2. It premiered in Vienna on May 7, 1824.
3. By the time of its premier Beethoven was completely deaf. At the end of the piece, the crowd burst into applause but Beethoven, who had been a few measures behind the symphony, continued to conduct. The contralto, Caroline Unger, walked over to Beethoven and turned him around so he could accept the rousing applause.
4. It is the first symphony to incorporate vocal soloists and chorus into what, until then, had been a purely instrumental genre. Words are sung in the final movement by four vocal soloists and a chorus.
5. The words in the final movement were taken from the "Ode to Joy" poem written by Friedrich von Schiller in 1785. The poem has a strong message to all mankind: it is about living in peace and harmony together.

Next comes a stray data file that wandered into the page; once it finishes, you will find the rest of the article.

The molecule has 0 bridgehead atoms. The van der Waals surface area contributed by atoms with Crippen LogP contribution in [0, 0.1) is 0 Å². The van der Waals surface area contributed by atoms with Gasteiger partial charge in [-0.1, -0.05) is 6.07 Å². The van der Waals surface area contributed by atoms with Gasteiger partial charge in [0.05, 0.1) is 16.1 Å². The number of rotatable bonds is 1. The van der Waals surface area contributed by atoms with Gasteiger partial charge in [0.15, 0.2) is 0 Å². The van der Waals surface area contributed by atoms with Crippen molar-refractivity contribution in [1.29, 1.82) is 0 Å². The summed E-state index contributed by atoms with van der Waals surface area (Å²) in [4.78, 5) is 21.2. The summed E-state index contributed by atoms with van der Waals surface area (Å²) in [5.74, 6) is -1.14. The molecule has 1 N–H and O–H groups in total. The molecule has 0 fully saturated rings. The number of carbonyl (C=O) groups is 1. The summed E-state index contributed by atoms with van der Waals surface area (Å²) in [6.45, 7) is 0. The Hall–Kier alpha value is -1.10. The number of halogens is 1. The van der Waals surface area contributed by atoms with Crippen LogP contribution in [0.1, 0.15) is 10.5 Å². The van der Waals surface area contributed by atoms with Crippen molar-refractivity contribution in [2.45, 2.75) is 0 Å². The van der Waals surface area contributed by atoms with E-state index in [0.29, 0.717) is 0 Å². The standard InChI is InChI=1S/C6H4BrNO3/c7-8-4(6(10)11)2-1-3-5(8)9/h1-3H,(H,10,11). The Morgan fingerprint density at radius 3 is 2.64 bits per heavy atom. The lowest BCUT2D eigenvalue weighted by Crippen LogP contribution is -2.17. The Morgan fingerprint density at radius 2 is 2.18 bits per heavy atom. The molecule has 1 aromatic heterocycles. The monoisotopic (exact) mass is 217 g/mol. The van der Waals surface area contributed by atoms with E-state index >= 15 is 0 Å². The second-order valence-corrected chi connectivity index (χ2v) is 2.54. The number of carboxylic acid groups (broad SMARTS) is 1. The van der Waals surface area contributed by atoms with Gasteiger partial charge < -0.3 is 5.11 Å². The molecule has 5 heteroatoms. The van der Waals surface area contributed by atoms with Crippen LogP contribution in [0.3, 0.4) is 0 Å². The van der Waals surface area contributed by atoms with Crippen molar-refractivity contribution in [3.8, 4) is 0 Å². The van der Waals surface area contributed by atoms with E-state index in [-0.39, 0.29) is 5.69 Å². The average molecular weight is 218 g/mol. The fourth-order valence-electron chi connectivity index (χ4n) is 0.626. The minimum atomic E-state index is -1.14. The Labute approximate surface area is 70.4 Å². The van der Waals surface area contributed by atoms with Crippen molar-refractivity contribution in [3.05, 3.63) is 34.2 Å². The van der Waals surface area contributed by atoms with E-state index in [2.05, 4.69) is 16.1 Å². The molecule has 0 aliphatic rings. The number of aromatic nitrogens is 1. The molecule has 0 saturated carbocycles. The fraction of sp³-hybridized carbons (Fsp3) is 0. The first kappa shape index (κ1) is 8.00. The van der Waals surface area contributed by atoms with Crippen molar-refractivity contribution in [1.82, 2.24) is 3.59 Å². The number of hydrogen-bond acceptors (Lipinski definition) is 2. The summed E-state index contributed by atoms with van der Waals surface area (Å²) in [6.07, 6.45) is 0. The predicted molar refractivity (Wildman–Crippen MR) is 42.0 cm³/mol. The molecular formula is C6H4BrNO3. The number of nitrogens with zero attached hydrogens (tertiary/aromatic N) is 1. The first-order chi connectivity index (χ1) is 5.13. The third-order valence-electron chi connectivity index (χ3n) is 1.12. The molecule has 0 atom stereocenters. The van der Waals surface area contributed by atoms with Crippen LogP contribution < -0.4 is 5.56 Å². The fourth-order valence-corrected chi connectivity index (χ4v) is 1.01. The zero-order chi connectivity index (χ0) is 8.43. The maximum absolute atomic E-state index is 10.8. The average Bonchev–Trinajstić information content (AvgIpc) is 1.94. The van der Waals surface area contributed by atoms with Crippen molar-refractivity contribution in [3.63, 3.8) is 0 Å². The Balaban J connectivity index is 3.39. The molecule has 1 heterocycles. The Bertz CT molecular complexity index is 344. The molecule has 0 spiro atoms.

6. It's the most epic of Beethoven's symphonies, both in length and performers utilized. The piece is scored for soprano, alto, tenor and bass soloists, mixed chorus, piccolo, two flutes, two oboes, two clarinets, two bassoons, contrabassoon, four horns, two trumpets, three trombones, timpani, bass drum, cymbals, triangle, and strings.
7. It was adopted as the European National Anthem in 1972. In 1985, it became the official anthem of the European Union.
8. When Philips started work on their new audio format known as a compact disc, many groups argued over what size it should be. They planned on having a 11.5 cm diameter CD while Sony planned on 10 cm. One bright chap insisted that one CD ought to have the capacity to contain a complete performance of Beethoven's Ninth Symphony. The duration ranges from about 65 to 74 minutes which requires a 12 cm diameter, the size of a CD.
9. Beethoven was a compositional rebel, rejecting standard classical practices in order to write with emotion. While many of his contemporaries were disgusted, if not intimidated by this, his influence on composers to come after him, like Brahms, Dvorak, and Mahler, shows how important a figure he was.